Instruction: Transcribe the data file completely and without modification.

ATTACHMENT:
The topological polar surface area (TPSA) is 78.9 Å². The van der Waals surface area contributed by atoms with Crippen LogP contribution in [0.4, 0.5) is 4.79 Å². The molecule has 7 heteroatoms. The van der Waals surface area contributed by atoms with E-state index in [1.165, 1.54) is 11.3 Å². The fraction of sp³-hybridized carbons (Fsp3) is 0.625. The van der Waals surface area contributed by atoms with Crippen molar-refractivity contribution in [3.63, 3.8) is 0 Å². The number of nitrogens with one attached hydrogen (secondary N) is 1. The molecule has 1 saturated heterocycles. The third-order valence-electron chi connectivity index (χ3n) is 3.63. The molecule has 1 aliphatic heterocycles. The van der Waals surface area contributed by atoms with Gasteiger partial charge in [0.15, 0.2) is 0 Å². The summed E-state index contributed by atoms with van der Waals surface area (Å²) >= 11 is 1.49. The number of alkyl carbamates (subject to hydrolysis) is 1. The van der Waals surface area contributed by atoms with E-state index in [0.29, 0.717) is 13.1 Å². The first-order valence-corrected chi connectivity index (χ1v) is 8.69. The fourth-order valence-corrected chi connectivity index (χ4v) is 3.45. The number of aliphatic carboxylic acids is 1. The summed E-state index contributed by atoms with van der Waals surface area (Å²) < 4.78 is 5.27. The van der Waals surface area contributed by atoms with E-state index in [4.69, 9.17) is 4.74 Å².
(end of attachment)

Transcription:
The topological polar surface area (TPSA) is 78.9 Å². The van der Waals surface area contributed by atoms with Crippen LogP contribution in [0.4, 0.5) is 4.79 Å². The molecule has 7 heteroatoms. The van der Waals surface area contributed by atoms with E-state index in [1.165, 1.54) is 11.3 Å². The fraction of sp³-hybridized carbons (Fsp3) is 0.625. The van der Waals surface area contributed by atoms with Crippen molar-refractivity contribution in [3.63, 3.8) is 0 Å². The number of nitrogens with one attached hydrogen (secondary N) is 1. The molecule has 1 saturated heterocycles. The third-order valence-electron chi connectivity index (χ3n) is 3.63. The molecule has 1 aliphatic heterocycles. The van der Waals surface area contributed by atoms with Gasteiger partial charge in [0.15, 0.2) is 0 Å². The summed E-state index contributed by atoms with van der Waals surface area (Å²) >= 11 is 1.49. The number of alkyl carbamates (subject to hydrolysis) is 1. The van der Waals surface area contributed by atoms with E-state index in [0.29, 0.717) is 13.1 Å². The first-order valence-corrected chi connectivity index (χ1v) is 8.69. The fourth-order valence-corrected chi connectivity index (χ4v) is 3.45. The number of aliphatic carboxylic acids is 1. The summed E-state index contributed by atoms with van der Waals surface area (Å²) < 4.78 is 5.27. The van der Waals surface area contributed by atoms with E-state index in [4.69, 9.17) is 4.74 Å².